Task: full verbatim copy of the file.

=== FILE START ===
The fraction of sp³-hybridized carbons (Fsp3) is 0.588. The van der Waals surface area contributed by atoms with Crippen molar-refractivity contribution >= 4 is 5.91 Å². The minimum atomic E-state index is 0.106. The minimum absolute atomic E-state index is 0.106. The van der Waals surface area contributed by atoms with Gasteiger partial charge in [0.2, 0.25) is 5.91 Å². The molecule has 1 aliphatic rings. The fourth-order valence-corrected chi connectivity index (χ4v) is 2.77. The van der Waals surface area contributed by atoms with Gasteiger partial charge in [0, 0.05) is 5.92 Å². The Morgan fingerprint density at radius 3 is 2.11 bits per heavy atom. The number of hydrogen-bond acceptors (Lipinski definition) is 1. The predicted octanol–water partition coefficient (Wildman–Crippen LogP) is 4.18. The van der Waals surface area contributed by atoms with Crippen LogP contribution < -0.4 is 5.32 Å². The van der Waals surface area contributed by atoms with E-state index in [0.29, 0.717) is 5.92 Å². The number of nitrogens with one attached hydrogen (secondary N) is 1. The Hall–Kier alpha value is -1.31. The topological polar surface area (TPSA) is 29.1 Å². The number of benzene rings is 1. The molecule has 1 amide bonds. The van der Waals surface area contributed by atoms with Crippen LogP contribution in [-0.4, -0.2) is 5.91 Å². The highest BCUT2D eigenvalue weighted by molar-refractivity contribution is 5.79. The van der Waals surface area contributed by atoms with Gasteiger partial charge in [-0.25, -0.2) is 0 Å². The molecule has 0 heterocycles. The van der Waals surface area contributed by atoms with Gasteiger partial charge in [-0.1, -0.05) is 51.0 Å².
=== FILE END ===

The fraction of sp³-hybridized carbons (Fsp3) is 0.588. The van der Waals surface area contributed by atoms with Crippen molar-refractivity contribution >= 4 is 5.91 Å². The minimum atomic E-state index is 0.106. The minimum absolute atomic E-state index is 0.106. The van der Waals surface area contributed by atoms with Gasteiger partial charge in [0.2, 0.25) is 5.91 Å². The molecule has 1 aliphatic rings. The fourth-order valence-corrected chi connectivity index (χ4v) is 2.77. The van der Waals surface area contributed by atoms with Gasteiger partial charge in [0, 0.05) is 5.92 Å². The Morgan fingerprint density at radius 3 is 2.11 bits per heavy atom. The number of hydrogen-bond acceptors (Lipinski definition) is 1. The predicted octanol–water partition coefficient (Wildman–Crippen LogP) is 4.18. The van der Waals surface area contributed by atoms with Crippen LogP contribution < -0.4 is 5.32 Å². The van der Waals surface area contributed by atoms with E-state index in [0.29, 0.717) is 5.92 Å². The number of nitrogens with one attached hydrogen (secondary N) is 1. The Hall–Kier alpha value is -1.31. The topological polar surface area (TPSA) is 29.1 Å². The number of benzene rings is 1. The molecule has 1 amide bonds. The van der Waals surface area contributed by atoms with Crippen LogP contribution in [-0.4, -0.2) is 5.91 Å². The highest BCUT2D eigenvalue weighted by molar-refractivity contribution is 5.79. The van der Waals surface area contributed by atoms with Gasteiger partial charge in [-0.25, -0.2) is 0 Å². The molecule has 0 heterocycles. The van der Waals surface area contributed by atoms with Gasteiger partial charge in [-0.1, -0.05) is 51.0 Å².